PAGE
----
10 Transcendentalist Poems for Spring

Poetry written during the transcendentalist movement is easy to spot; it’s filled with striking sensory imagery that often blurs the line between the speaker and nature. Rosy and romantic, these ten transcendentalist poems are perfect for embracing spring—a time for growth, change, and new beginnings.


1. “Song of Myself” by Walt Whitman


“I loafe and invite my soul,

I lean and loafe at my ease observing a spear of summer grass.

My tongue, every atom of my blood, form’d from this soil, this air,

Born here of parents born here from parents born the same, and their parents the same…”


Known for the strong transcendentalist themes in his poetry, Whitman had a talent for turning simple activities, like lazing in the grass, into vivid dream-like imagery that melds his body with the earth.


2. “Water” by Ralph Waldo Emerson


“…Well used, it decketh joy,

Adorneth, doubleth joy:

Ill used, it will destroy,

In perfect time and measure

With a face of golden pleasure

Elegantly destroy.”


After reading a copy of Leaves of Grass by Whitman, Emerson famously wrote, “I find it the most extraordinary piece of wit and wisdom that America has yet contributed.” But unlike Whitman, Emerson wrote in strict meter and rhyme. In “Water,” he draws attention to the power of an element often taken for granted. He points out that water is both a gift and a threat depending on how it is used.


3. “Low-Anchored Cloud Mist” by Henry David Thoreau


“Low-anchored cloud,

Newfoundland air,

Fountain-head and source of rivers,

Dew-cloth, dream-drapery,

And napkin spread by fays…”


Despite “Low-Anchored Cloud Mist” having a less-than-romantic title, Thoreau decadently praises clouds for filling rivers, fountains, daisied banks, and seas. He finds healing in the dewy, dreamy mist of a low-anchored cloud.


4. “Meditations” by Margaret Fuller


“The clouds are marshalling across the sky,

Leaving their deepest tints upon yon range

Of soul-alluring hills. The breeze comes softly…”


One of the most prominent female writers of the nineteenth century, Fuller was one of the first to apply ideas of Transcendentalism to women in a series of open discussions, giving her the reputation of America’s first feminist. In “Meditations,” Fuller elegantly paints a classic picture of rolling clouds, tinted hills, and a soft breeze which invites readers to experience the soft scene right alongside her.


5. “Fairy Song” by Louisa May Alcott


“For the stars’ soft eyes alone may see,

And the flowers alone may know,

The feasts we hold, the tales we tell;

So’t is time for the Elves to go.”


Best known for authoring Little Women, Alcott also holds an impressive repertoire of nature-laden poems. Inspired by both fantasy and nature, “Fairy Song” appreciates the beauty of moonlight and flowers. It also adds a sense of mystery and magic to the evening, giving Alcott a unique edge compared to the other transcendentalists on our list.

6. “Nothing Gold Can Stay” by Robert Frost


“Nature’s first green is gold,

Her hardest hue to hold.

Her early leaf’s a flower;

But only so an hour.

Then leaf subsides to leaf.

So Eden sank to grief,

So dawn goes down to day.

Nothing gold can stay.”


While Frost’s career came after the transcendentalist movement, he has famously written one of the most heart-wrenching poems with a simple metaphor. In “Nothing Gold Can Stay,” he likens the temporality of a human lifetime to the changing colors of a leaf. This poem reminds readers that youth lasts only for a moment, and even the best of things must always come to an end.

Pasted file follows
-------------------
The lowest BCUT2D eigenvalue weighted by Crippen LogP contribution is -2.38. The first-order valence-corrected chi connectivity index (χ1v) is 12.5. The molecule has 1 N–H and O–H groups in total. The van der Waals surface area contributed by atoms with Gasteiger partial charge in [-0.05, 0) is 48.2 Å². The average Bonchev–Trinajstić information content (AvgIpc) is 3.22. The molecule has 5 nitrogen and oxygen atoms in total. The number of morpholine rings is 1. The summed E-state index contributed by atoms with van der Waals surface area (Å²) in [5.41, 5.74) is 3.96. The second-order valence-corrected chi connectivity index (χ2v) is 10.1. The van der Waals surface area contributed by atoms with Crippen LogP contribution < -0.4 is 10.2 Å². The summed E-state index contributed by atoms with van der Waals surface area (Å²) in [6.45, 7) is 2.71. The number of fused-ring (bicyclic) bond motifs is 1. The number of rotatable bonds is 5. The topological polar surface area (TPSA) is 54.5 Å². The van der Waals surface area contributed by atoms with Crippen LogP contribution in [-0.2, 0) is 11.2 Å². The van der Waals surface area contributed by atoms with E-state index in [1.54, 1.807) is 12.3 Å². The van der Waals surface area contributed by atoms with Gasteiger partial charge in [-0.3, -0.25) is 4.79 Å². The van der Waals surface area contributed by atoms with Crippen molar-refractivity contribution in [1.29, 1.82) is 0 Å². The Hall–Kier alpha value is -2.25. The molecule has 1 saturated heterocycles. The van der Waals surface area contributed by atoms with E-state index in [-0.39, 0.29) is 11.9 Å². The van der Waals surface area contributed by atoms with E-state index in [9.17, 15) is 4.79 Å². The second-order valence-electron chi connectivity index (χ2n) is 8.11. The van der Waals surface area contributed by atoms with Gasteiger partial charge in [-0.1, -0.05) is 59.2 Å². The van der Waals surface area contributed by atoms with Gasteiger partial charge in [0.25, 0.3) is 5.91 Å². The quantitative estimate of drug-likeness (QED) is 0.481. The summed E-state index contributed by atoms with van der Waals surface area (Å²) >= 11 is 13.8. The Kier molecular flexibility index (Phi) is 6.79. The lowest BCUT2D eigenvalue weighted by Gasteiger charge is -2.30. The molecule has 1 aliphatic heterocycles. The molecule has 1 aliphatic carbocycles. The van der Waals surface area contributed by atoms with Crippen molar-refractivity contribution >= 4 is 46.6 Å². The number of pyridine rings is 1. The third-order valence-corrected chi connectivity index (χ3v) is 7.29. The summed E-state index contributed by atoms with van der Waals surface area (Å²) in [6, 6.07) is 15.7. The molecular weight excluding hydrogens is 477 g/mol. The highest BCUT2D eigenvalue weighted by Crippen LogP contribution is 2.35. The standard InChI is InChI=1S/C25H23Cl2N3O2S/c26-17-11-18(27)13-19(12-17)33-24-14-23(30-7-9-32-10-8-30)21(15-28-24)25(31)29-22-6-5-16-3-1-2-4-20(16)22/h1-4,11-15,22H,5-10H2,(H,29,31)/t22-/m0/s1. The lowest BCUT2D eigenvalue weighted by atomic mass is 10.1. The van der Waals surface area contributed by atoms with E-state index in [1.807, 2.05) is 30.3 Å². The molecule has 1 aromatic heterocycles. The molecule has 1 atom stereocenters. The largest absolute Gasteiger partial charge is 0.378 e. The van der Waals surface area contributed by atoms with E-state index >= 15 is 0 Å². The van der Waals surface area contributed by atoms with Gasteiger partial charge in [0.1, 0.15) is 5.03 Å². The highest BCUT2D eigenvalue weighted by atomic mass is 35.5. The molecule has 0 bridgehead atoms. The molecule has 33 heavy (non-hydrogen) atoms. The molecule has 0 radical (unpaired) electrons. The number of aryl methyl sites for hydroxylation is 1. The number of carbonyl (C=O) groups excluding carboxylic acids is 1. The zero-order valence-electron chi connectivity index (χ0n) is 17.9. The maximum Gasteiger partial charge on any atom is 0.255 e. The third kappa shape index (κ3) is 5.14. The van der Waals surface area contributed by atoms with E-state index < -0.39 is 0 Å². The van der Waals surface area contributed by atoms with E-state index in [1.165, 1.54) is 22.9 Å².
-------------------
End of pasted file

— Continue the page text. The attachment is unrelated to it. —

7. “Daisy Time” by Marjorie Pickthall


“See, the grass is full of stars,

Fallen in their brightness;

Hearts they have of shining gold,

Rays of shining whiteness…”


Canadian poet and writer Pickthall is known for her rejection of modernism. She wrote romantic verse unwaveringly in the nineteenth century despite the burgeoning transition to modernism during her time. “Daisy Time” sort of turns the world upside-down as Pickthall compares the daisies in the grass to stars in the sky.


8. “Today” by Billy Collins


“If ever there were a spring day so perfect,

so uplifted by a warm intermittent breeze…


…that you felt like taking


a hammer to the glass paperweight

on the living room end table,


releasing the inhabitants

from their snow-covered cottage


so they could walk out,

holding hands and squinting


into this larger dome of blue and white,

well, today is just that kind of day.”


Former U.S. Poet Laureate, Billy Collins is known for his conversational and quirky style that puts a profound spin on the everyday business of living. In “Today,” he creates a unique and playful scene of freeing the characters from inside a glass paperweight just to enjoy the weather.


9. “Rebirth” by Alex Elle


“there will be moments when

You will bloom fully and then

Wilt, only to bloom again.

If we can learn anything from

Flowers is that resilience is born

Even when we feel like we are



Committed to helping others find their voices, Elle’s writing falls in step with the transcendentalists’ emphasis of individuality. In this poem from Neon Soul, Elle likens human resilience to that of a flower—wilting and blooming again and again.


10. “the sun and her flowers” by Rupi Kaur


sunflowers worship the sun i tell him.

only when it arrives do they rise

when the sun leaves

they bow their heads in mourning…”


It should come as no surprise that the bestselling author Rupi Kaur draws on nature quite a bit throughout The Sun and Her Flowers. The poet likens her lover’s importance to her to the importance of the sun to flowers in this poignant extended metaphor.


Transcendentalism inspired a deep respect for nature, humankind, and the self that remains evident in poetry today. If you’re feeling inspired, try pulling from nature to write your next poem. Let yourself relax, reconnect, and renew—just like the blossoms and the trees do.